The Best in Heritage features a worldwide array of best practices from the domain of museums, heritage and conservation. A post-conference symposium will be held at inter-univerity centre Dubrovnik, for which a call for papers has been issued. The theme is ´The Useful Heritage - Efficiency and excellence in the public memory sector´. Various organisations and institutions working with heritage (museums, conservation, libraries, archives etc.) continue to demonstrate a constant convergence of their practices and theories. This implies a need for a new, common science, so expert authors are invited to contribute to defining excellence and social efficiency of public memory domain. Deadline for submission is 30 April. More info
PREFORMA @ EGI Community Forum 2014, Helsinki, May 21
This session will present to the whole digital preservation community the new opportunities offered by the pre-commercial-procurement launched by PREFORMA. The aim of the call for tender, which will be published by the end of May, is the development and deployment of an open source software licensed reference implementation for file format standards. This is for memory institutions (or other organisation with a preservation task) wishing to check conformance with a specific standard.
Want your event to be in our next round-up? Email the details to email@example.com and we'll see what we can do!
EUBrazil Cloud Connect is a new international co-operation project which is creating a joint cloud infrastructure.
This new infrastructure will enable a multi-disciplinary user community to co-operate across borders at many different levels. Ultimately, the project aims to accelerate scientific discovery and to advance knowledge on several challenges of high social impact.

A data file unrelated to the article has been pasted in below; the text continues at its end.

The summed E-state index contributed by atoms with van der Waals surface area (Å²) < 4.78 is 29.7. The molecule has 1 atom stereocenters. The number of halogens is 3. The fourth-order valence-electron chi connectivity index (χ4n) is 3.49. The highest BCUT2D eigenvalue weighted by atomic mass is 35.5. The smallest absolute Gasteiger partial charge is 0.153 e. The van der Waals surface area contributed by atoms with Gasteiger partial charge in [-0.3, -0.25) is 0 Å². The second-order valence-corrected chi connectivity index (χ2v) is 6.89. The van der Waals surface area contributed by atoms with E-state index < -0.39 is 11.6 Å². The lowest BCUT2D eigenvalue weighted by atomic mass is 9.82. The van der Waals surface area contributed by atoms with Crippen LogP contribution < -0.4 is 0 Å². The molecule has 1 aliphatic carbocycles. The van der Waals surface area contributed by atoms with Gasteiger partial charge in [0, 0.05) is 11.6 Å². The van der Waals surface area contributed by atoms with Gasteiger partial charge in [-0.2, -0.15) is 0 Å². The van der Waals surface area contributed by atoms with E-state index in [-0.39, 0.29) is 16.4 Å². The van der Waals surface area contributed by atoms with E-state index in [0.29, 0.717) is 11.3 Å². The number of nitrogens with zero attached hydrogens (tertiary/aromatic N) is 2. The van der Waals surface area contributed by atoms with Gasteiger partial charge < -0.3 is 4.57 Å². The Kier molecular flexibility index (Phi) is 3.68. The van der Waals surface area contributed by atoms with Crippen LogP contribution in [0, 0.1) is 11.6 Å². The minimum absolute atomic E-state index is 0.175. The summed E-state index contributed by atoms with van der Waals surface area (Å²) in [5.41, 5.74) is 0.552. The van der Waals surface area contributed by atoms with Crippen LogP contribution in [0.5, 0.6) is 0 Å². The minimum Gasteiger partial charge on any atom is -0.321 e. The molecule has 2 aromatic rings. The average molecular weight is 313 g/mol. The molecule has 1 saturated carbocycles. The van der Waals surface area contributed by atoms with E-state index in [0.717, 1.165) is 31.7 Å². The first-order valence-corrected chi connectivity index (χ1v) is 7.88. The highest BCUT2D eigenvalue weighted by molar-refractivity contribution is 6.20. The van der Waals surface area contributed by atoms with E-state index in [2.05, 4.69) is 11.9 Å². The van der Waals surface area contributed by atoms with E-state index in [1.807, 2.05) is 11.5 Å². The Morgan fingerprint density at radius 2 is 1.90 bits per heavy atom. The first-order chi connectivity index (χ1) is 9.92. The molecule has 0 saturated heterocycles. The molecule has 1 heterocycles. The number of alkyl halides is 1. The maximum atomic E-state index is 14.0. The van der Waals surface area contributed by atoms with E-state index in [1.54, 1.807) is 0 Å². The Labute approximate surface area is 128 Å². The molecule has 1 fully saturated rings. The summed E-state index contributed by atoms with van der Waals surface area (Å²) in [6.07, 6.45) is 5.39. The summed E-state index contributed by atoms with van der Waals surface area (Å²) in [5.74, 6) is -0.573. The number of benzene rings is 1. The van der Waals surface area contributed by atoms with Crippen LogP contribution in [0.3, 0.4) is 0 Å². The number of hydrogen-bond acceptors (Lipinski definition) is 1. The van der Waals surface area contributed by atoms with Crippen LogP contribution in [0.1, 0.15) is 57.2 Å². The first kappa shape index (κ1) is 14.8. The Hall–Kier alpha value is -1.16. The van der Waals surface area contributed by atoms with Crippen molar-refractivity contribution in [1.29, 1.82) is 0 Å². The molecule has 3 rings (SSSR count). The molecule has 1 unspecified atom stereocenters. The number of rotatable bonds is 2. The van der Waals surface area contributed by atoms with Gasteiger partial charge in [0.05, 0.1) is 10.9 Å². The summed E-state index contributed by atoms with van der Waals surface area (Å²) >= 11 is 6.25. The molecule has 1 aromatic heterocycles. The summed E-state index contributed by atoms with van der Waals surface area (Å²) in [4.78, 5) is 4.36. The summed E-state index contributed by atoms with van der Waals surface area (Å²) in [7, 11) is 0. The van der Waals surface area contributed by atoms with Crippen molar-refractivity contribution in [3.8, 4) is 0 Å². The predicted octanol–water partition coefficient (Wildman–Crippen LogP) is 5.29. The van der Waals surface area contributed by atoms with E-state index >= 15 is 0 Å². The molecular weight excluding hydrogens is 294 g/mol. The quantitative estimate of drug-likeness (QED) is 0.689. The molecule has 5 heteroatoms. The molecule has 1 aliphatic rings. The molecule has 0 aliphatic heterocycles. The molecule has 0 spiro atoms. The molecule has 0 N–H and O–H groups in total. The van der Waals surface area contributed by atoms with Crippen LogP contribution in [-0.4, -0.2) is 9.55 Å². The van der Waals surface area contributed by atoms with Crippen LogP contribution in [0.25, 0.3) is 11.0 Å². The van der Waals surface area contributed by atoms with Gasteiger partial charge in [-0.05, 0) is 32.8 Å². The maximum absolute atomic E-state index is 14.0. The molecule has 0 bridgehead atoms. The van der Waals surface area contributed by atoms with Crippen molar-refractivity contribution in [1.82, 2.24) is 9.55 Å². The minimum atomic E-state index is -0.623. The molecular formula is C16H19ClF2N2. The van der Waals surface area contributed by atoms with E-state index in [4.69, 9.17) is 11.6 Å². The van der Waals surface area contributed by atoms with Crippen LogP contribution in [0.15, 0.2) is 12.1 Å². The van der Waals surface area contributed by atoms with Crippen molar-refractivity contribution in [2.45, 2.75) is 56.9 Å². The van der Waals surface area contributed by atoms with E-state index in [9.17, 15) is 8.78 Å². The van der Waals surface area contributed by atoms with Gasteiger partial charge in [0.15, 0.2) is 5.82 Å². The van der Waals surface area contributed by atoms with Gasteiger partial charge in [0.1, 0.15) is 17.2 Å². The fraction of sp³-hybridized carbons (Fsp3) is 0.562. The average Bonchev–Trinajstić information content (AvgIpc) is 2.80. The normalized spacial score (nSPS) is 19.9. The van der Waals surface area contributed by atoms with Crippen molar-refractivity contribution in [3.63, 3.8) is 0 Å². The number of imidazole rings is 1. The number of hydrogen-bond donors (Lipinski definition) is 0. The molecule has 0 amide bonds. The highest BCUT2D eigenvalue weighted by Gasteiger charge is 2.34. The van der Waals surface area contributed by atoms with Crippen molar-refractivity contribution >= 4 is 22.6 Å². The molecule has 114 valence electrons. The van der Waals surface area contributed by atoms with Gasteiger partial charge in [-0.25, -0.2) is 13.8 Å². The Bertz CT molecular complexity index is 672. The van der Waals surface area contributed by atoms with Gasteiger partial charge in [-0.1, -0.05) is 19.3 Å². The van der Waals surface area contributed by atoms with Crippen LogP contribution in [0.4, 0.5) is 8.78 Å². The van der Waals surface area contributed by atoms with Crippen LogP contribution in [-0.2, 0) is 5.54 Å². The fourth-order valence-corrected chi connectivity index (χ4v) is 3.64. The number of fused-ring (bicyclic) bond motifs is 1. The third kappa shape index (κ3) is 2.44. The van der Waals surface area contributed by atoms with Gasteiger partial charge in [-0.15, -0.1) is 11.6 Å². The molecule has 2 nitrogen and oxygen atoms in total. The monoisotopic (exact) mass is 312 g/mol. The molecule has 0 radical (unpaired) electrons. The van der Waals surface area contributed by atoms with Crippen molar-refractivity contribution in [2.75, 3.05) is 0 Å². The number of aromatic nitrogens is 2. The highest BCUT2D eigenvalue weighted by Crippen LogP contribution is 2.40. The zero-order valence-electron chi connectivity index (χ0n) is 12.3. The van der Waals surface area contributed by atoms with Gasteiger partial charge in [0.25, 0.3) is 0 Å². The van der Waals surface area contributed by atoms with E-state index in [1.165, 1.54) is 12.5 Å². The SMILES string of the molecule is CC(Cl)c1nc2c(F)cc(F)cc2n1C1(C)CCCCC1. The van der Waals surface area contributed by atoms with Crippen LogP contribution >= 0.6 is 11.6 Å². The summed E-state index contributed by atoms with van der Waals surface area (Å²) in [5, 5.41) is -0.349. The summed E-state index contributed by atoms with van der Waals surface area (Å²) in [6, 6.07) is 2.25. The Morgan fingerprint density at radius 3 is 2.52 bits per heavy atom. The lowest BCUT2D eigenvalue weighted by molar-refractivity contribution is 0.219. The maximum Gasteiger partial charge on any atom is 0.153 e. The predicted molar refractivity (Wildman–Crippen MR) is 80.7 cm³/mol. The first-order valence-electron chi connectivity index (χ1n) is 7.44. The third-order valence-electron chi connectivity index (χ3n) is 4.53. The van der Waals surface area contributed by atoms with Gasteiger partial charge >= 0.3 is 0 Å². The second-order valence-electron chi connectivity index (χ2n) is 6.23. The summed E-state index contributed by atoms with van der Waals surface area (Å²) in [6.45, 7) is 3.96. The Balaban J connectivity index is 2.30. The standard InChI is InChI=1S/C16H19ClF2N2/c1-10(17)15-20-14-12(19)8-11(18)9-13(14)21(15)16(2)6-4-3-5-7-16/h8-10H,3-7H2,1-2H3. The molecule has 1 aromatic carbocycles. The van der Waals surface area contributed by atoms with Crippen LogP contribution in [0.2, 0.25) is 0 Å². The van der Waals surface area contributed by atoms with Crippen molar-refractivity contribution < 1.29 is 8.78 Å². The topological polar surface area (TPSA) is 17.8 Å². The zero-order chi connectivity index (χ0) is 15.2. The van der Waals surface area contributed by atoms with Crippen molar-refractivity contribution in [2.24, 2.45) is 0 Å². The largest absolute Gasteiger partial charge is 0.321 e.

One of the innovative aspects of EUBrazil Cloud Connect is the introduction of a new business model based on the bartering of resources.
“Part of the EUBrazil Cloud Connect federation will be built with the idea to put time-dependent surplus resources in a pool where members of the federation can explore and exchange these resources and better attend the user demand when their peak loads cannot be served locally,” explains Francisco Brasileiro from the Federal University of Campina Grande, the Brazilian coordinator of EUBrazil Cloud Connect.
To learn more, please watch the video or see the project website.
An interview with Florian Berger, who works as a software developer and IT consultant at Exozet Berlin. In addition he is writing his PhD thesis on adaptive educational games.
What is Exozet Games? What is your mission?
Exozet is one of Germany’s leading independent game developers, which specialises in the development and distribution of mobile and online titles. The game development studio works hand-in-hand with leading publishers and licencing partners, both on its own products and on commissioned products for the international market. Popular Exozet games include Catan, Carcassonne, HABA Orchard and Emily the Strange. Exozet’s 140 employees are working in Berlin, Potsdam-Babelsberg and Vienna.
Exozet's main office right at the top flor of the old Tempelhof airport in Berlin.
What is your role in Europeana Creative?
In the Europeana Creative project, we are developing a serious game which serves as the Natural History Education Pilot application. The game is a “hidden object adventure game” where the player takes the role of an employee of the Museum für Naturkunde in Berlin, and solves an old mystery on location. By playing the game, the player learns about natural history facts and research methods.
Our role is to develop game play and ideas, coordinate these with the scientists and develop the final game as a software product for commercial release.
With a view of the abandoned air field, the Exozet games unit develops mobile, casual and educational games.
What is your goal for the Europeana Creative project?
Our goal is to develop an entertaining game that achieves a high degree of scientific accuracy. In this process, we strive to demonstrate that Europeana content can be used for compelling digital entertainment in ways that may not be obvious when one looks at the bare database items.